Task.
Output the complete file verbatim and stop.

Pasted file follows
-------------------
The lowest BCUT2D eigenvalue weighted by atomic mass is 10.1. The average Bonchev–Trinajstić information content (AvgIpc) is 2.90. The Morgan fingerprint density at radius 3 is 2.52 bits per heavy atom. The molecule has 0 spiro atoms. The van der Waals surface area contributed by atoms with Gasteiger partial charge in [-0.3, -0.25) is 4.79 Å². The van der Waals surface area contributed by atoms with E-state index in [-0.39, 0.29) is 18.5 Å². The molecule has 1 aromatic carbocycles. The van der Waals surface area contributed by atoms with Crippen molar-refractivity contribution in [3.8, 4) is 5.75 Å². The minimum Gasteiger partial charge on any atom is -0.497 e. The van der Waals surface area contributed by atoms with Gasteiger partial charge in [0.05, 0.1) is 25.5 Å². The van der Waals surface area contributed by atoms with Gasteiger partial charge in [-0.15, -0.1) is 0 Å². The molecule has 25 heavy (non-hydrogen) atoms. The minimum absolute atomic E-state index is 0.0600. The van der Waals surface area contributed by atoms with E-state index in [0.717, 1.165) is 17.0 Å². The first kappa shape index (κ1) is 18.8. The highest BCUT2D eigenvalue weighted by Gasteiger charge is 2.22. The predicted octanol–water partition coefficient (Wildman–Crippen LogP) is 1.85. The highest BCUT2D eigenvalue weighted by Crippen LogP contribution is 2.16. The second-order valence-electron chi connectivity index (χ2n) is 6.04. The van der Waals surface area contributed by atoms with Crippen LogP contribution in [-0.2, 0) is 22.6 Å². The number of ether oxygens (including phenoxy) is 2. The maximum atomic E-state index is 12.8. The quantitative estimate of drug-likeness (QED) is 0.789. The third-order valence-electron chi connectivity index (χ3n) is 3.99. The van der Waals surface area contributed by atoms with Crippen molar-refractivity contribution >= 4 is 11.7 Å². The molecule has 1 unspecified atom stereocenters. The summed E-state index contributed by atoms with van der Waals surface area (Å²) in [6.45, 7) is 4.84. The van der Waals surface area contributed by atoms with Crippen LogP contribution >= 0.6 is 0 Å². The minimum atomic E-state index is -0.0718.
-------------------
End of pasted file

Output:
The lowest BCUT2D eigenvalue weighted by atomic mass is 10.1. The average Bonchev–Trinajstić information content (AvgIpc) is 2.90. The Morgan fingerprint density at radius 3 is 2.52 bits per heavy atom. The molecule has 0 spiro atoms. The van der Waals surface area contributed by atoms with Gasteiger partial charge in [-0.3, -0.25) is 4.79 Å². The van der Waals surface area contributed by atoms with E-state index in [-0.39, 0.29) is 18.5 Å². The molecule has 1 aromatic carbocycles. The van der Waals surface area contributed by atoms with Crippen molar-refractivity contribution in [3.8, 4) is 5.75 Å². The minimum Gasteiger partial charge on any atom is -0.497 e. The van der Waals surface area contributed by atoms with Gasteiger partial charge in [0.05, 0.1) is 25.5 Å². The van der Waals surface area contributed by atoms with Gasteiger partial charge in [-0.15, -0.1) is 0 Å². The molecule has 25 heavy (non-hydrogen) atoms. The minimum absolute atomic E-state index is 0.0600. The van der Waals surface area contributed by atoms with E-state index in [0.717, 1.165) is 17.0 Å². The first kappa shape index (κ1) is 18.8. The highest BCUT2D eigenvalue weighted by Gasteiger charge is 2.22. The predicted octanol–water partition coefficient (Wildman–Crippen LogP) is 1.85. The highest BCUT2D eigenvalue weighted by Crippen LogP contribution is 2.16. The second-order valence-electron chi connectivity index (χ2n) is 6.04. The van der Waals surface area contributed by atoms with Crippen LogP contribution in [-0.2, 0) is 22.6 Å². The number of ether oxygens (including phenoxy) is 2. The maximum atomic E-state index is 12.8. The quantitative estimate of drug-likeness (QED) is 0.789. The third-order valence-electron chi connectivity index (χ3n) is 3.99. The van der Waals surface area contributed by atoms with Crippen molar-refractivity contribution >= 4 is 11.7 Å². The molecule has 1 unspecified atom stereocenters. The summed E-state index contributed by atoms with van der Waals surface area (Å²) in [6.45, 7) is 4.84. The van der Waals surface area contributed by atoms with Crippen LogP contribution >= 0.6 is 0 Å². The minimum atomic E-state index is -0.0718.